Sunday, November 27, 2005

Podcast #10 - The NSCC Conference Exhibit Floor Sound Tour #1

Last week I attended the NCSS conference in Kansas City and was able to visit with teachers from around the country. I also spent some time in the exhibit hall. Sure, I picked up my share of free pens and catalogs, but I also brought along my MP3 player and interviewed some of the people behind the exhibits. (After also every interview I answered questions about how my i-River MP3 player worked and how it was used in the classroom.) I thought some of you who were not able to attend the conference would enjoy a "sound seeing tour" of the exhibit hall. I interviewed a total of 12 exhibitors and in this podcast I will include six of the clips. I plan to place the other six clips in a future podcast. Links to all of the websites mentioned in the podcast are included in the show notes. Hope you enjoy it and let me know if you found it helpful.

Direct Link to Podcast #10 - The NSCC Conference Exhibit Floor Sound Tour #1 (23 minutes)

Show Notes:

Monday, November 21, 2005

Podcast #9 - Reflections on 2005 NCSS Conference

Hello and welcome to podcast #9 of Speaking of History. This past week I attended the NCSS conference in Kansas City and spent a couple of days talking and visting with some great people from all over the country. I was lucky enough to have the conference right in my own backyard this year and took advantage of it. This podcast I discuss some of the sessions I attended, people I met and reflections on the overall experience. In a future podcast I will have a "sound seeing tour" from a dozen people I met on the exhibition hall floor.

Direct link to Podcast #9 - Reflections on the 2005 NCSS Conference (19 minutes, 9 seconds)

Show Notes:

Wednesday, November 16, 2005

Still here - projects in motion

Hello. Just wanted to let everyone know that I'm still here even though I haven't posted a new podcast in about a month. I have working on some great projects like Community Technology Night and preparing for a presentation at the NCSS conference this Friday in Kansas City. Last week I was fortunate enough to listen to the inventor of the webquest - Bernie Dodge - give a workshop on his new web tool to help teachers create and post their own webquest. I have also been working on some things with the Discovery Educators Network. I plan to podcast on all of these soon as soon as I catch up. Thanks and talk to you later.

Tuesday, October 18, 2005

Podcast #8 - A Day Off For Fall Break

Hello. I'm typing this from my favorite local coffee house - By The Book. It is a great book store here on the historic town square in Liberty, Missouri. They serve great coffee drinks and have a great selection of books for everyone in the family. We love to come down here on the weekends for a treat - I'm enjoying an Oreo freeze right now - and to get a new book or two. Today is a weekday but we have the day off for fall break. We had parent teacher conferences this week and last night visited with parents from 1:30 to 8:00. I will mention the role of technology and conferences in my podcast. I've been writing down thoughts and ideas about learning and technology over the past couple of weeks and have a lot to talk about today. So let's get started.....

Direct link to Podcast #8 - A Day Off For Fall Break

Show Notes:

Wednesday, September 28, 2005

Podcast #7 - School Year Technology Goals Progress Report

We are six weeks into the 2005/06 school year and it has been almost four week since my last podcast so I wanted to give a quick report on how some of the projects are coming along. Our social studies department here at South Valley Jr High has purchased i-River MP3 players to use for instruction, I have recorded a study cast for my students to help them review, plans are underway for a podcast with a local politican and we are planning a community technology night at our school for November. I also share a new educational technology podcast that has a focus on handhelds in the classroom.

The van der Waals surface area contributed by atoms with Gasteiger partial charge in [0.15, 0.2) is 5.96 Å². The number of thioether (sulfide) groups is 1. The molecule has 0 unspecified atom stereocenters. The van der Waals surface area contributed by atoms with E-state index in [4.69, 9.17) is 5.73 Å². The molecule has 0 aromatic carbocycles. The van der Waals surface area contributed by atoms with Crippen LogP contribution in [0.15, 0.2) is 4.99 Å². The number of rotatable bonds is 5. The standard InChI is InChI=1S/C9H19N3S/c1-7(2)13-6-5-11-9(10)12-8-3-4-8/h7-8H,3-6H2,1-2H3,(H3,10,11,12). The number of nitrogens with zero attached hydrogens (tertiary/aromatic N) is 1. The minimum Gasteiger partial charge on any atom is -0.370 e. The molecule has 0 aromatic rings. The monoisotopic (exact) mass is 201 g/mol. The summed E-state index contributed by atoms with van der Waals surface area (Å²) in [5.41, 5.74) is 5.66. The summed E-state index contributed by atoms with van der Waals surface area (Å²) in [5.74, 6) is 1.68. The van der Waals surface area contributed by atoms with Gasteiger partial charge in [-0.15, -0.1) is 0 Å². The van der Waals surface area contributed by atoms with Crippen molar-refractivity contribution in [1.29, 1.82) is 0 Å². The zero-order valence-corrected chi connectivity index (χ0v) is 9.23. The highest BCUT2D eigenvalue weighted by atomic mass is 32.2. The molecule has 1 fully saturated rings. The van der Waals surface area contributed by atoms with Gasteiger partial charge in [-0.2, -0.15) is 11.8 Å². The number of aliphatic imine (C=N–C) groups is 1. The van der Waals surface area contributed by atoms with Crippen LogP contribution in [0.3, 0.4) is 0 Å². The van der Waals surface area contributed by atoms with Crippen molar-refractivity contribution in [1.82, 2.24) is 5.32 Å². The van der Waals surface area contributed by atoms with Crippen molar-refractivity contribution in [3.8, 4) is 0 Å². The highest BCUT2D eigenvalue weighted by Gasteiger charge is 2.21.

Please feel free to e-mail me suggestions or comments. I would enjoy hearing from you - how you find the podcast, where you listen from, how you use technology in your classroom, etc. E-mail me at

Direct link to Speaking of History Podcast #7

Show Notes:

Thursday, September 08, 2005

D Day Museum in New Orleans - Good News

Last night I found a blog report that states there is little, if any, damage to the D Day Museum in New Orleans. Another link cites a report from the Associated Press that says the building is in good shape. Yesterday I was tracking down rumors that the museum was heavily damaged by looters and vandalsim. Great news, and right now we'll take any glimmer of good news we can get from this region.

Wednesday, September 07, 2005

Seeking News on D Day Museum in New Orleans

Our thoughts and prayers are with all those who have suffered so heavily due to hurricane Katrinia. The loss of human life is more important than any material possessions but as the city begins to evaluate its damage, the condition of the D Day Museum in New Orleans will be awaited by historians all over the world. In the podcast yesterday I mentioned that I was curious about the condition of the museum. I was able to find a blog entry with comments about its condition. There are reports that the museum fared well in the initial storm, but was damaged by looting and vandalism. The loss of this great museum to the ravages of nature would be tragic but understandable. If reports of serve looting and vandalism are true this is more than sad.

I have included a picture from my visit to the D Day Museum in July of 2004. I am standing in front of one of the Higgins boats used in the invasion along with other teachers from the district where I teach. We were attending the 2004 NECC conference. The older gentleman in the picture is a veteran who landing at D Day in the early waves. We talked with this gentleman and had him sign a copy of the "Order of the Day". I have the copy framed and it hangs next to the American flag which hangs in my classroom. Memories of a great day in a museum that seemed more like a cathedral honoring the memory of great men who gave their life for my freedom.